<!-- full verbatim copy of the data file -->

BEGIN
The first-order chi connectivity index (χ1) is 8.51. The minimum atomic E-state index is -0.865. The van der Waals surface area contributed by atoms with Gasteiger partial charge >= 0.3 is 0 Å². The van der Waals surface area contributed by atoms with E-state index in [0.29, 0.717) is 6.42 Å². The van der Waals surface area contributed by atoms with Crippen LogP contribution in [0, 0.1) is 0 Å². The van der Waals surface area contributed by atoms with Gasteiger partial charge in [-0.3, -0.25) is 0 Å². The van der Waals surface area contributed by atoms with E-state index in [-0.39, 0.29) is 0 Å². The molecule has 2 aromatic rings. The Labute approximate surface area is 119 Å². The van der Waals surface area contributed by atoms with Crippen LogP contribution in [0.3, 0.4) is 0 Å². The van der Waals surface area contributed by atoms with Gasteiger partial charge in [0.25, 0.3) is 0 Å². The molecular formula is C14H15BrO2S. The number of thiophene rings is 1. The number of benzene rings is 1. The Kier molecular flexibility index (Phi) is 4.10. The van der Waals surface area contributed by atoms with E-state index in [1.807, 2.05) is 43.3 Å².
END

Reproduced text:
The first-order chi connectivity index (χ1) is 8.51. The minimum atomic E-state index is -0.865. The van der Waals surface area contributed by atoms with Gasteiger partial charge >= 0.3 is 0 Å². The van der Waals surface area contributed by atoms with E-state index in [0.29, 0.717) is 6.42 Å². The van der Waals surface area contributed by atoms with Crippen LogP contribution in [0, 0.1) is 0 Å². The van der Waals surface area contributed by atoms with Gasteiger partial charge in [-0.3, -0.25) is 0 Å². The van der Waals surface area contributed by atoms with E-state index in [-0.39, 0.29) is 0 Å². The molecule has 2 aromatic rings. The Labute approximate surface area is 119 Å². The van der Waals surface area contributed by atoms with Crippen LogP contribution in [0.3, 0.4) is 0 Å². The van der Waals surface area contributed by atoms with Gasteiger partial charge in [0.25, 0.3) is 0 Å². The molecular formula is C14H15BrO2S. The number of thiophene rings is 1. The number of benzene rings is 1. The Kier molecular flexibility index (Phi) is 4.10. The van der Waals surface area contributed by atoms with E-state index in [1.807, 2.05) is 43.3 Å².